CLASS CRINOIDEA (krinon, lil + oekks, in the form of)

CLASS CRINOIDEA (krinon, lil + oekks, in the form of)

Class Crinoidea includes the sea lilies and the leather stars. They are the most primitive living echinodemis. Therefore, they are very different from all other echinoderms. Their 630 species are living today. But fossil record shows that they have large number of species in Paleozoic era, 200 to 600 million years ago.

Sea lilies

Sea lilies attach permanently to their substrate by a stalk. The attached end of the stalk bears a flattened disk. This disk is root like extensions. It fixed the body to the substrate. Disk like ossicles of the stalk are stacked on one another. They are held together by connective tissues. It gives a jointed appearance. The stalk bears projections or cirri. These cirri are arranged in whorls. The unattached end of a sea lily is called the crown. The aboral end of the crown attaches to the stalk. It is supported by a set of ossicle. called the calyx. Five arms also attach at the calyx. They are branched, supported bv ossicles. These arms bear smaller branches called pinnules. It gives a feather like appearance. Tube feet are present in a double row along each arm. .Ambulacral grooves on the arms lead toward the mouth. The mouth and anus open onto the upper oral surface.

Feather stars

Featherl stars are similar to sea lilies. But they lack a stalk. They are swimming and crawling animals. The aboral end of the crown bears a ring of root like cirri. These cirri cling to the substrate during rest. Feather stars swim by raising and lowering the arms. They crawl over substrate by pulling the tips or the arms.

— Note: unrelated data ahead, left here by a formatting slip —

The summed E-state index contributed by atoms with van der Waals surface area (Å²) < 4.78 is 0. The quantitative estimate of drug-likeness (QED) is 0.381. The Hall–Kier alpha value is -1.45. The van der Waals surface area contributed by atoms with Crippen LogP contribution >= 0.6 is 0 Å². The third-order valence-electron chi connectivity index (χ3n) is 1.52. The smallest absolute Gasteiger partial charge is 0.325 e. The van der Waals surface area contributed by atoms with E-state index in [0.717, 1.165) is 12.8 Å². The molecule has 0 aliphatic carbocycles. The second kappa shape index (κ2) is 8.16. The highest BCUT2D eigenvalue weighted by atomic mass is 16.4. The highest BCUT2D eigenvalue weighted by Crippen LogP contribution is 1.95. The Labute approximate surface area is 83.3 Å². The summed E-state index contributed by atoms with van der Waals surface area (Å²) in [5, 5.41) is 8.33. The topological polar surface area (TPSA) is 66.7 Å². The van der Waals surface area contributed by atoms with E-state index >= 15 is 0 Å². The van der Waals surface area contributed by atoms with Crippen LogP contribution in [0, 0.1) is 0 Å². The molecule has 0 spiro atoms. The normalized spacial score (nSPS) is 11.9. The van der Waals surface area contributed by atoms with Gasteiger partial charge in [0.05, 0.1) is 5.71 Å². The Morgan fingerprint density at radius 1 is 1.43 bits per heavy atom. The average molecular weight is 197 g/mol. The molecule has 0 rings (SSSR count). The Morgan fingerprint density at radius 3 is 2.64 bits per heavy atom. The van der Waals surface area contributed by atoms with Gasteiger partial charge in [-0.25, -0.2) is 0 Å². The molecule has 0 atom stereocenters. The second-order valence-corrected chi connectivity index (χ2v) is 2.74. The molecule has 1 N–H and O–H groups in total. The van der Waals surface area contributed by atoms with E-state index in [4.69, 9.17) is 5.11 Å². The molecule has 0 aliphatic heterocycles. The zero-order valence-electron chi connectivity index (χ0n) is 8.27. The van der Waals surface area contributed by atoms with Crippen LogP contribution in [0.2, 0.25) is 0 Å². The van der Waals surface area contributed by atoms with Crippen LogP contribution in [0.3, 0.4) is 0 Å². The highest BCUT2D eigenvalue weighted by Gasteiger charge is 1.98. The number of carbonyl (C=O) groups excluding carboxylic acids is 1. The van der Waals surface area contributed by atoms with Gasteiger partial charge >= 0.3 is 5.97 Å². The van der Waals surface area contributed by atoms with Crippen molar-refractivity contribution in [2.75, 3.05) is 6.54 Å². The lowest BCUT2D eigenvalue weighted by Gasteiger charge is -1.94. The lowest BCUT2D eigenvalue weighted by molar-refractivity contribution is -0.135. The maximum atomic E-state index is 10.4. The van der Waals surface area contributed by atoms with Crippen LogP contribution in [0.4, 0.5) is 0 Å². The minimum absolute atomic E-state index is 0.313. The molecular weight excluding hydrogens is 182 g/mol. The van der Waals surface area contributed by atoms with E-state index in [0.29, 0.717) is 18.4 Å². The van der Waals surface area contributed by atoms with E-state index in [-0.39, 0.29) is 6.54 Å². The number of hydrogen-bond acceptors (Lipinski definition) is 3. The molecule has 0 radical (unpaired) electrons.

MAINTENANCE FUNCTIONS

Circulation, gas exchange. and excretion in crinoids arc similar to these Functions in other echinoderms. However, crinoids use outstretched arms in feeding. Thev are suspension feeder. The tube foot traps any planktonic organism which touches it. The cilia in ambulacral grooves carry it to the mouth. This method of feeding is different from the feeding of modern echinoderms. But it shows the original function of the water  vascular system.


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Crinoids lack the nerve ring. Acup-shaped nerve mass is present below the calyx. It gives tise to radial nerves. Radial nerves extend through each arm. These nerves control the tube feet and arm masculature.

REPRODUCTION AND DEVELOPMENT

Crinoids are dioecious. Gametes arc formed by germinal epithelium in the coelom. They are released by the rupturing the walls of the arms. Some species spawn in seawater. Fertilization and development occur in water. Some species brood embryos on the outer surface of the arms. The larvae are attached to the substrate and metamorphosis occurs. Crinoids can regenerate lost parts.

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